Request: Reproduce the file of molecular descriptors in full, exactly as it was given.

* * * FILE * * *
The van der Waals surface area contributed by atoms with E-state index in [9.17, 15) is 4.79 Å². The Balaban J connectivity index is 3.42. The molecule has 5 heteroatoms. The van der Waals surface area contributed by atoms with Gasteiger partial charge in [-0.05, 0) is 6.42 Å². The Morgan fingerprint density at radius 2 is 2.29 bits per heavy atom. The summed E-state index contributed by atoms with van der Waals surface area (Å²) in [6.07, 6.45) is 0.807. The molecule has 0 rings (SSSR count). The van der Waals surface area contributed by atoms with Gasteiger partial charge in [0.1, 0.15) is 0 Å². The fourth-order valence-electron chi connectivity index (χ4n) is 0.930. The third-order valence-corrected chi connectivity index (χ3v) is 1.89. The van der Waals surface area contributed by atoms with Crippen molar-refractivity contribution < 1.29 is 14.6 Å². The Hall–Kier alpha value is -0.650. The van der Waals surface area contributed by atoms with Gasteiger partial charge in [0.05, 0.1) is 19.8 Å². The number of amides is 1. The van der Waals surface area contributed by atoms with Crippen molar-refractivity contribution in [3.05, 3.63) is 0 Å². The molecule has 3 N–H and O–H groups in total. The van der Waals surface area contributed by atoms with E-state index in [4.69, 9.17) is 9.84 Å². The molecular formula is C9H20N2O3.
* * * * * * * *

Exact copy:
The van der Waals surface area contributed by atoms with E-state index in [9.17, 15) is 4.79 Å². The Balaban J connectivity index is 3.42. The molecule has 5 heteroatoms. The van der Waals surface area contributed by atoms with Gasteiger partial charge in [-0.05, 0) is 6.42 Å². The Morgan fingerprint density at radius 2 is 2.29 bits per heavy atom. The summed E-state index contributed by atoms with van der Waals surface area (Å²) in [6.07, 6.45) is 0.807. The molecule has 0 rings (SSSR count). The van der Waals surface area contributed by atoms with Gasteiger partial charge in [0.1, 0.15) is 0 Å². The fourth-order valence-electron chi connectivity index (χ4n) is 0.930. The third-order valence-corrected chi connectivity index (χ3v) is 1.89. The van der Waals surface area contributed by atoms with Crippen molar-refractivity contribution < 1.29 is 14.6 Å². The Hall–Kier alpha value is -0.650. The van der Waals surface area contributed by atoms with Gasteiger partial charge in [0.05, 0.1) is 19.8 Å². The number of amides is 1. The van der Waals surface area contributed by atoms with Crippen molar-refractivity contribution in [3.05, 3.63) is 0 Å². The molecule has 3 N–H and O–H groups in total. The van der Waals surface area contributed by atoms with E-state index in [4.69, 9.17) is 9.84 Å². The molecular formula is C9H20N2O3.